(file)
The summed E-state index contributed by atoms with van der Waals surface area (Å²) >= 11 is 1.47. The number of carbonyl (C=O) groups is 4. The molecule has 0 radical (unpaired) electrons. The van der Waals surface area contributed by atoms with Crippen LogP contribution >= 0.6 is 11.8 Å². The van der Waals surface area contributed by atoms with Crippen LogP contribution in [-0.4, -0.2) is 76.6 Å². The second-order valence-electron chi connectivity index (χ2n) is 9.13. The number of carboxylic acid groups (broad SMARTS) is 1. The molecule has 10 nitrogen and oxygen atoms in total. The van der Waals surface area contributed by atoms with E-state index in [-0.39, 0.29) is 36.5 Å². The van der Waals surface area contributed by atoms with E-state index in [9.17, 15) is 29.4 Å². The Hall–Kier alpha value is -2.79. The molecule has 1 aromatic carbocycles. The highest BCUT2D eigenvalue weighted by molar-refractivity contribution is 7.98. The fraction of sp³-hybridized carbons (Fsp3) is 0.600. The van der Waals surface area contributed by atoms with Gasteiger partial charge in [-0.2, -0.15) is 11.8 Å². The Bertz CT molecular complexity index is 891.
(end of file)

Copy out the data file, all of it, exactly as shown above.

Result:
The summed E-state index contributed by atoms with van der Waals surface area (Å²) >= 11 is 1.47. The number of carbonyl (C=O) groups is 4. The molecule has 0 radical (unpaired) electrons. The van der Waals surface area contributed by atoms with Crippen LogP contribution >= 0.6 is 11.8 Å². The van der Waals surface area contributed by atoms with Crippen LogP contribution in [-0.4, -0.2) is 76.6 Å². The second-order valence-electron chi connectivity index (χ2n) is 9.13. The number of carboxylic acid groups (broad SMARTS) is 1. The molecule has 10 nitrogen and oxygen atoms in total. The van der Waals surface area contributed by atoms with E-state index in [-0.39, 0.29) is 36.5 Å². The van der Waals surface area contributed by atoms with E-state index in [9.17, 15) is 29.4 Å². The Hall–Kier alpha value is -2.79. The molecule has 1 aromatic carbocycles. The highest BCUT2D eigenvalue weighted by molar-refractivity contribution is 7.98. The fraction of sp³-hybridized carbons (Fsp3) is 0.600. The van der Waals surface area contributed by atoms with Gasteiger partial charge in [-0.2, -0.15) is 11.8 Å². The Bertz CT molecular complexity index is 891.